Incremental model with multiple slowly changing dimensions

Hello there,
I’m working on a model in dbt v 0.20 that I can’t seem to update with a successful incremental strategy. I’d love some ideas on whether this is an appropriate strategy, and if I’m thinking about it the right way.

It’s a denormalization of a sales order record with the customer ID with a household ID associated to that customer. All flattened into a single row. There are a few source applications that feed into a warehouse. I’m using the warehouse as my source for the dbt models. A view is not possible because the resulting table is quite large and often used, so our DBAs have asked that it be materialized. Nor can it be truncated/loaded with each model run.

The sales order can update; e.g., it may change from Pending to Fulfilled. And the source for this uses a type 2 versioning (version start & version end dates), in addition to a source update timestamp from the source system and an ETL timestamp as the source loads into the warehouse. We want the model to expose only the current, latest version.

The association of a sales order to a customer ID can update; seems weird, I know. But it can happen. The association of an order to a customer in our source is also type 2 versioning. We want the model to expose only the current, latest customer(s) associated to the order.

The association of a customer to a household can also update. Householding is algorithmically driven and happens outside the source for orders & customers. Our warehouse receives updated linkages between a customer and a household sporadically. Updates can also arrive out of logical order. That is, the warehouse may receive an update today that was generated by the householding process from a week ago. So newest records are not always current records. There is no versioning. But there is a timestamp associated with when the algorithm determined the association, and a timestamp of when the warehouse received the record from source. We want the model to expose only the current, latest household associated with the the latest customer(s) associated with the order…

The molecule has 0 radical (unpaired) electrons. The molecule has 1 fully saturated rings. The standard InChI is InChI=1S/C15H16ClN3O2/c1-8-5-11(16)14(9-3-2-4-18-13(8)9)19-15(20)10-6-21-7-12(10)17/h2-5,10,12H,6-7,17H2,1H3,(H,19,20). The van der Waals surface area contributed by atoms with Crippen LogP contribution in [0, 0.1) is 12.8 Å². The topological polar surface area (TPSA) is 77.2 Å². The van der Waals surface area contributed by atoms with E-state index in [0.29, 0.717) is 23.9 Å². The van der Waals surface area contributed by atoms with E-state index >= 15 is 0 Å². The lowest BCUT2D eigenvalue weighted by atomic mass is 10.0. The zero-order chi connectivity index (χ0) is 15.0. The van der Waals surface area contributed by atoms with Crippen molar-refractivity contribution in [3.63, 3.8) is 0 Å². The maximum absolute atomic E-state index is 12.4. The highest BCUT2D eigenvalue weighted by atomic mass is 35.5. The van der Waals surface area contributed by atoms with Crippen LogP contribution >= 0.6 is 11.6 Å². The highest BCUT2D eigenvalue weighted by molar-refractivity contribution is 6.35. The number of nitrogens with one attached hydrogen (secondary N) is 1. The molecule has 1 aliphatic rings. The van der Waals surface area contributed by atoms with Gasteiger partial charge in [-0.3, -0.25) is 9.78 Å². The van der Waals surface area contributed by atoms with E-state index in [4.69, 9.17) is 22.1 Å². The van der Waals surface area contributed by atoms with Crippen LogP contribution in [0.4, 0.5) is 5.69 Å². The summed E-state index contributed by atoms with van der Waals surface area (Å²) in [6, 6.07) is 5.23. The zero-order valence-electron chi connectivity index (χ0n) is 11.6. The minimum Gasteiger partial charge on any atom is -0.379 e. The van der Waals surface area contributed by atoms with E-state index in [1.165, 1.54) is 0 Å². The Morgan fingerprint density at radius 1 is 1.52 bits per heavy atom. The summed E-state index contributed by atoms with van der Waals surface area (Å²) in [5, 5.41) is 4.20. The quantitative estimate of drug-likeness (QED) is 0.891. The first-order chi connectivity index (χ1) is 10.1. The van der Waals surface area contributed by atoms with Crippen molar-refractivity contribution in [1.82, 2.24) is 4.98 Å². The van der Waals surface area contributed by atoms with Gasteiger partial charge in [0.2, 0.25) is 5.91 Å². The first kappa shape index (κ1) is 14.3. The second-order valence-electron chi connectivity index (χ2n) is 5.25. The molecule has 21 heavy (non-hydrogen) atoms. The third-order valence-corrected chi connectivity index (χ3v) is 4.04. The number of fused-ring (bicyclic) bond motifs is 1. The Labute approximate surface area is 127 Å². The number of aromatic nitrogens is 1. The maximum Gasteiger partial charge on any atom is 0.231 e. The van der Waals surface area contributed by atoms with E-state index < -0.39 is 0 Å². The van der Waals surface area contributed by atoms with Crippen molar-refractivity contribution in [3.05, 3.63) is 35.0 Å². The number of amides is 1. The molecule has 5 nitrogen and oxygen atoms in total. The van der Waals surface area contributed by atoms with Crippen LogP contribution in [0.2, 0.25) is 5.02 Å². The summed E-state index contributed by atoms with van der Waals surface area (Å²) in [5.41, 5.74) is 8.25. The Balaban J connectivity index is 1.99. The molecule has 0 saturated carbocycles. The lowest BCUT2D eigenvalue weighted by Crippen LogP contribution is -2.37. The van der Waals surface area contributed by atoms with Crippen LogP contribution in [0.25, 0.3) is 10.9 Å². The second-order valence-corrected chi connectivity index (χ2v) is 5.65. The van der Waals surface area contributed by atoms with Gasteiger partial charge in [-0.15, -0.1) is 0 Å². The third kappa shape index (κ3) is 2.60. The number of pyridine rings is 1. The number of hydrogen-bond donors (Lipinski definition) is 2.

As I’ve tried to model this out as an incremental model, I have trouble with two places:

  1. Because an update could happen to an order, or to the association of an order to a customer, or the association of a customer to a houshold, I have 3 conditions chained by ORs in my {% if is_incremental() %} ... {% endif %} block. That’s not a problem per se, but it feels computationally inefficient.
  2. Because the householding can be received out of order, and does not have good versioning on it, I don’t know how best process it. I feel like what I want is to take the newest records loaded into the warehouse, and only UPSERT them if they are the latest record from source. But that’s now how I understand dbt incremental models to work.

Any advice for this type of problem; or any advice on if I should be looking at it differently? Cheers!

  1. There’s nothing inherently wrong with multiple conditions, so I don’t think this is an issue.
  2. Add a column in the model that is something like household_loaded_at and then add a or condition to your is_incremental() block to get household rows with a newer loaded_at than household_loaded_at. If you use the sales order id for the unique_key config, dbt will do an upsert for you. And it’s best practice to put a test on the model to ensure the sales order id is in fact unique.

Much obliged @andrewwilson I think I got it working.
In short, I use a series of CTEs that find new records for each prior source table, combined into a driver CTE that can then be used to fetch anything that is incremental to the existing table. This means dragging along ETL AND system update timestamps from the parent models so that we can test for any changes to each.

In this example, I build a driver table of any new ETLd records for the sales order; and separate CTEs do the same for sales order to customer ID, and customer ID to household. The trick is the these CTEs need to return the same fields as what goes into the model’s unique (composite) key. E.g., the order ID-customer ID combo.
Then, combine the CTEs into a driver table and go build out the current record version of order-customer-household using the latest source system update timestamps. UPSERT these into the table, merged on the unique key.

Hope that helps someone else who might run into the same trouble.